Why #LapGate matters
Embarrassing, inappropriate and reprehensible. Just another night in Dail Eireann.
Tom Barry being a boor and pulling Aine Collins on to his lap like some idiot in Copper Face Jacks is beyond embarrassing. It’s also extremely familiar. I don’t know one woman who hasn’t been assaulted in such a matter, be it by a bunch of yobs shouting something sexually explicit on the street, having your ass grabbed walking through a club, being felt up by some drunk at a gig, or something far more serious. Women are groped, shouted at, assaulted and raped every day in this country. That’s not horseplay. All harassment is on the same spectrum, some serious, some less so, but it’s all a consequence of the same attitude.
While Barry has since been reprimanded by Fine Gael’s general secretary, Enda Kenny’s lily-livered response to the matter confirms that such behaviour is generally acceptable. While willing to expel people from the party for voting against legislation, he’s happy to let this kind of offensive behaviour pass by. Sure it’ll blow over. Sure they were only having a laugh. At work. With the country watching. The inappropriateness of Barry’s actions is magnified considering what was actually happening in the chamber – a vote on something that is hugely significant for women’s rights, and a step in the direction of Irish women finally having control over our own bodies. Barry’s actions were humiliating not just to Collins, but to women everywhere. Is that how male politicians view women? As playthings they can grope anytime they want? Is the sexism and sense of permission that ends in such behaviour something we should put up with? Something without consequences? Hell no. Barry should be ashamed of himself, because we are. He says he’s “mortified”, but would he be so mortified if he wasn’t caught?
Gender balance within our political system has always been a topic of discussion, but recent moves to exert it in some kind of real way have gathered momentum. I don’t think Barry’s disgusting actions are the consequence of a lack of women in the Dail, they’re the actions of someone who thinks it’s ok to act like a sloppy eejit at Race Week in our parliament. Why? Presumably because that kind of behaviour is de rigeur. Presumably if there were more women who deemed that sort of behaviour unacceptable, Barry would think twice to act like such a creep. Presumably if there were more women in the room from the get go, Barry wouldn’t be so enthusiastic about getting handsy. Presumably if he did the same thing to a male TD, it would be viewed as an act of aggression or assault. It’s not just ‘silly’, it’s far more serious than that. How dare he act in such a manner.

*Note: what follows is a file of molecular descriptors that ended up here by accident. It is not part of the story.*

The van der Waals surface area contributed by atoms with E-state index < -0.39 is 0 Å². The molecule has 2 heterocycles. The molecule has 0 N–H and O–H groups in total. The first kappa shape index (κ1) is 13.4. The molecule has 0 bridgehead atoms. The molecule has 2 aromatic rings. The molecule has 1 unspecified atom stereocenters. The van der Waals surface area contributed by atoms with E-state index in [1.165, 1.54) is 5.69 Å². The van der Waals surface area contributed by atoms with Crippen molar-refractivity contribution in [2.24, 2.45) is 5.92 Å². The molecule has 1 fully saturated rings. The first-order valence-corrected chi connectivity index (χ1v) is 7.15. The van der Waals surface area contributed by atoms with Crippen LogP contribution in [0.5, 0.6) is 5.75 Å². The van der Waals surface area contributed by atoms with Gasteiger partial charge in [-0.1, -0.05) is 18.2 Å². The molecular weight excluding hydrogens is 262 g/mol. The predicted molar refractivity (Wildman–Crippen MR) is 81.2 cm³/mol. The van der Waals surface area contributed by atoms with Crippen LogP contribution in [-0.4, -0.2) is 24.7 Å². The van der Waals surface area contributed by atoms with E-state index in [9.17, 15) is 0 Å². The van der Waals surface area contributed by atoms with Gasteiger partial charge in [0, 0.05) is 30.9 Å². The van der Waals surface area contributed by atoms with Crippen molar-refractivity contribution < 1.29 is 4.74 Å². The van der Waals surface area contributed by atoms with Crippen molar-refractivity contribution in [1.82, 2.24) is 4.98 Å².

When I was attending the launch of Democracy Matters, recently, a male attendee made a disparaging comment about women being late. I barely caught the remark, but a woman involved in the launch tutted a jaded rebuttal. I can only imagine the amount of times women working in Leinster House have to roll their eyes at the thick giggling remarks of their sexist male colleagues. And when behaviour like Barry’s goes largely unpunished aside from public humiliation, then what motivation is there to not treat the Dail like a frat house?
But it’s not enough to roll one’s eyes, even if doing so is the only response one can reach for given the presumed frequency of such behaviour. If a male TD thinks it’s ok to grope a female TD in front of cameras during one of the most serious and important legislative votes in recent history, then what on earth is going on at less pressing times when no one’s watching?
The culture of boozing within Leinster House makes a mockery of the job we elected these politicians to do. I’m not casting any sort of assumption on what state of mind Barry was in. There is absolutely no evidence whatsoever to suggest he wasn’t of sound, sober mind when he grabbed Collins and pushed her on to his lap like some sort of degenerate Santa. Yet Barry has admitted he was drinking before the incident occurred. So in what profession is it acceptable while working late to have a bar open until 5am when people working there – and not just working, but working on issues of national importance – are free to imbibe? Are they out of their minds in thinking that’s in any way appropriate or professional? How is it acceptable? Why do we accept it? Gerry Adams (who I don’t have much time for at all, as it happens) was shouted down when he suggested the Dail bar be closed when late sittings were in session and politicians should be breathalysed upon leaving. That seems like a pretty reasonable request to me, but he was shouted down presumably because his fellow TDs thought he was suggesting something ludicrous. Meanwhile, Irish clubs and pubs are constrained by stringent licensing laws that encourage binge drinking and increase street violence. One rule for the lads on Kildare Street, one rule for us.
There is a reluctance to criticise the consumption of alcohol in Ireland because “we all do it”. Am I going to go out tonight and have a few drinks? Absolutely. But in between bottles of beer, I’m not going to pass legislation. So, politicians: get a grip (preferably not on a female colleague), leave the drinking to when you’re not actually working – if at all, have some respect for your female colleagues and the women of Ireland in general because that’s who you’re representing, have some respect for the men of Ireland who deem your behaviour to be disgusting because they’re who you’re representing too, stop embarrassing yourselves, and stop embarrassing us.